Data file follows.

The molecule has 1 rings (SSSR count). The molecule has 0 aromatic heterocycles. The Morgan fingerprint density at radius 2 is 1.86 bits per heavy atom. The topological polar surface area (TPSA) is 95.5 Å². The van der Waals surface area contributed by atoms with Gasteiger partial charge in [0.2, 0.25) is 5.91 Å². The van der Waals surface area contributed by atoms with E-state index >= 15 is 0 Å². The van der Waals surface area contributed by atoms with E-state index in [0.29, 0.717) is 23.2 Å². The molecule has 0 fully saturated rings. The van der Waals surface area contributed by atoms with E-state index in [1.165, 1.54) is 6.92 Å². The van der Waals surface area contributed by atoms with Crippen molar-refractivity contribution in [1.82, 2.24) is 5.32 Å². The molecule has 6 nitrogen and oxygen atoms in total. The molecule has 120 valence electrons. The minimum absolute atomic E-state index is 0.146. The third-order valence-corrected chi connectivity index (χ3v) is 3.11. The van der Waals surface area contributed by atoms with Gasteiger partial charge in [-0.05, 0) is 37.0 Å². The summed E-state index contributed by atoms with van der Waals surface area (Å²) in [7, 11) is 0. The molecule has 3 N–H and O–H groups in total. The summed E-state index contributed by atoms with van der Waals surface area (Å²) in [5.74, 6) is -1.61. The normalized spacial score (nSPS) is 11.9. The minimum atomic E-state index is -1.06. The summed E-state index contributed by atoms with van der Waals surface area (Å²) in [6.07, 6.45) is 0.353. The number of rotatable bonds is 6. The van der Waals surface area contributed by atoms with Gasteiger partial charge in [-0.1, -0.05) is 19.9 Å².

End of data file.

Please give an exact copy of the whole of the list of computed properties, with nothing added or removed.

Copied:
The molecule has 1 rings (SSSR count). The molecule has 0 aromatic heterocycles. The Morgan fingerprint density at radius 2 is 1.86 bits per heavy atom. The topological polar surface area (TPSA) is 95.5 Å². The van der Waals surface area contributed by atoms with Gasteiger partial charge in [0.2, 0.25) is 5.91 Å². The van der Waals surface area contributed by atoms with E-state index >= 15 is 0 Å². The van der Waals surface area contributed by atoms with E-state index in [0.29, 0.717) is 23.2 Å². The molecule has 0 fully saturated rings. The van der Waals surface area contributed by atoms with E-state index in [1.165, 1.54) is 6.92 Å². The van der Waals surface area contributed by atoms with Crippen molar-refractivity contribution in [1.82, 2.24) is 5.32 Å². The molecule has 6 nitrogen and oxygen atoms in total. The molecule has 120 valence electrons. The minimum absolute atomic E-state index is 0.146. The third-order valence-corrected chi connectivity index (χ3v) is 3.11. The van der Waals surface area contributed by atoms with Gasteiger partial charge in [-0.05, 0) is 37.0 Å². The summed E-state index contributed by atoms with van der Waals surface area (Å²) in [7, 11) is 0. The molecule has 3 N–H and O–H groups in total. The summed E-state index contributed by atoms with van der Waals surface area (Å²) in [5.74, 6) is -1.61. The normalized spacial score (nSPS) is 11.9. The minimum atomic E-state index is -1.06. The summed E-state index contributed by atoms with van der Waals surface area (Å²) in [6.07, 6.45) is 0.353. The number of rotatable bonds is 6. The van der Waals surface area contributed by atoms with Gasteiger partial charge in [-0.1, -0.05) is 19.9 Å².